accept any new tuition students
beginning September 1960 because
of overcrowding in its secondary
schools.
* , *
TURNING to its neighbors, Car-
ver asked Ferndale and Oak Park
to accept the ninth graders. Fern-
dale, long regarded as a fine school
system, examined its mammoth
new high school and claimed it
could not rescind its long standing
policy against it accepting any tui-
tion students. Oak Park, a young
suburb with a majority of Jewish
families, evaluated its excellent ed-
ucational plant and arrived at the
same decision as Ferndale.
But everything did not remain
quiet in this offspring of the urban
exodus.
While Carver began planning
for a ninth grade within Its own
borders (its only alternative after
refusal by the other districts), citi-
zens groups began to mobilize in
Oak Park. They believed that it
was a "moral responsibility" to
system. They were convinced that
accept the students into Oak
Park's system. They were con-
vinced that Carver could not offer
an adequate high school program,
while Oak Park already had an
excellent one in existence,
* * *
THE QUESTION of racial dis-
crimination arose. Many people
viewed Oak Park as a city popu-
lated by a majority who had moved
to the suburbs to abandon a white
neighborhood Into which Negro
families were moving.
The local citizens groups moved
to convince the Oak Park School
Board to change its original deci-
sion. Prof. Leonard Moss, a sociol-
ogist at Wayne State University,
worked to interest local residents
in the problem and the B'nai
Brith's Anti - Defamation League
helped spark action. Sol Plafkin,
an elementary school teacher and
defeated candidate for county
drain commissioner stirred up a

local chapter of the Young Demo-
crats to advocate the admittance
of these students in Oak Park. Dan
Berkowitz, a graduate of Oak Park
High School and a freshman at
Wayne's Monteith College. posed a
series of questions to the school
board asking for a clear-cut state-
ment of what moral responsibility
and action the board would take in
solving the problem.
* *.*
THE PRESSURE of these indi-
vidual citizens and organizations
resulted in a public meeting of the
school board. In the packed gym-
nasium of an Oak Park elementary
school, both sides presented their
views after Dr. William Emerson,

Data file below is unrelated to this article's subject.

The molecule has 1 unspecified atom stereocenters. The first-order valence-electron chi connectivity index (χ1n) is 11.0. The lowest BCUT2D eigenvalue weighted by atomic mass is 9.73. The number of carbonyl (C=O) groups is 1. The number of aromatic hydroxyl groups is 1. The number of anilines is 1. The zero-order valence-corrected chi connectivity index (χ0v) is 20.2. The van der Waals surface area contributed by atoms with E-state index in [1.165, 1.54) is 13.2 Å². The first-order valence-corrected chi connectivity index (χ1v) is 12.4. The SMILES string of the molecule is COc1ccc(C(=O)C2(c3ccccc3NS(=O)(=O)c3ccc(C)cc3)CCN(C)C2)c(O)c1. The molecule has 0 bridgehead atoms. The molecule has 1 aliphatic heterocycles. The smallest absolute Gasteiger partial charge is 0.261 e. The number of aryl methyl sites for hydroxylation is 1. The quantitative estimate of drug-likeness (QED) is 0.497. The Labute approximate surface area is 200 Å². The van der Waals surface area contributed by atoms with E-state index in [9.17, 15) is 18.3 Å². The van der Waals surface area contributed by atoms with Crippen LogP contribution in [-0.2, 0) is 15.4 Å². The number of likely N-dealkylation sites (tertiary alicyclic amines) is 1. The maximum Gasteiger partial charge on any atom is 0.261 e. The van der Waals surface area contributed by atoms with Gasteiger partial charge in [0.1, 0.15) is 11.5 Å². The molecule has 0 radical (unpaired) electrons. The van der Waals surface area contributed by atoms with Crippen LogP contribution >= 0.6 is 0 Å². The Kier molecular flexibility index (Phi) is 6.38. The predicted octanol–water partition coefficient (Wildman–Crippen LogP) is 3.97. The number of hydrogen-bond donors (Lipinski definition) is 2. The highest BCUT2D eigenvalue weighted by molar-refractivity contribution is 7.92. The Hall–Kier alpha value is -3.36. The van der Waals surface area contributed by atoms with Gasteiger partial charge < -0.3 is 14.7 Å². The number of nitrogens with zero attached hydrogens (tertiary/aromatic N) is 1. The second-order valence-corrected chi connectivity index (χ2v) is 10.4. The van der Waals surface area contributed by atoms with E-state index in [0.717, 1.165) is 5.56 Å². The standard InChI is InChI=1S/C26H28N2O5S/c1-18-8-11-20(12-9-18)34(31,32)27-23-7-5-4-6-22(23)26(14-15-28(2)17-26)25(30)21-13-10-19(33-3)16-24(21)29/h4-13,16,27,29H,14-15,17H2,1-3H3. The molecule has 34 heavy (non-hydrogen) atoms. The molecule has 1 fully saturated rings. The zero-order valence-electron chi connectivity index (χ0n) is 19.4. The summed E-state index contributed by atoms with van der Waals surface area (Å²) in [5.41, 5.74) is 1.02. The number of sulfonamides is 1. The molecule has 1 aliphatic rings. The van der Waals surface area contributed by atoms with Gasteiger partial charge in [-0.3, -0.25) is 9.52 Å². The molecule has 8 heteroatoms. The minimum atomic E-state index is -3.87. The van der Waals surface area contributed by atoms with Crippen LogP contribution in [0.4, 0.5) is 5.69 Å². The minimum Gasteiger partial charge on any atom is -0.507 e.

Oakland County Superintendent of
Education, gave an historical
background of the Carver district.
The Carver school district is in-
side Royal Oak Township, an area
in which the federal government
moved workers near the end of
World War II. A defense plant was
erected, "temporary" housing set
up, and a school constructed. After
the war, the government decided
to let the "temporary" situation
continue and added to the school.
The defense plant, however, was
no longer needed and $6 million in
taxable property was moved out of
the factory. Instead of selling the
building to a commercial industry
which might have moved taxable
items into it, the federal govern-
ment decided to give it to the
National Guard and remove it
from the tax rolls.
* * *
THIS LOSS of assessable prop-
erty left the Carver District with
a tax base of $2,400 per child. The
average base in Michigan is up-
wards of $13,000 and Oak Park,
Ferndale, and Detroit all exceed
the average. At the final meeting
of the Carver school board, Gov.
Williams said, "Experts feel that
such a small tax base cannot sup-
port an adequate and complete
school system."
The district has a low social and
economic level. Vice and violence
are no strangers to its residents.
Many people have termed the area
"The garbage dump of Oakland
County."
* * *
AGAINST THIS background, Oak
Park citizens debated whether or
not to accept the two dozen chil-
dren and give them a proper edu-
cation, At the public meeting,
those uwho favoredsadmission of
the students stressed the moral
responsibility to give all children
a good education. They cited the
precepts of the Founding Fathers
and charged that local prejudices
could make "Ugly Americans" at
home as well as abroad.
Those who opposed the admis-
sion claimed Oak Park could not
economically offer to allow the
students into its schools. Tuition,
they said, would be hard to collect
from an area whose residents were
mostly on welfare. Didn't Carver
still owe Detroit $125,000? Taxes,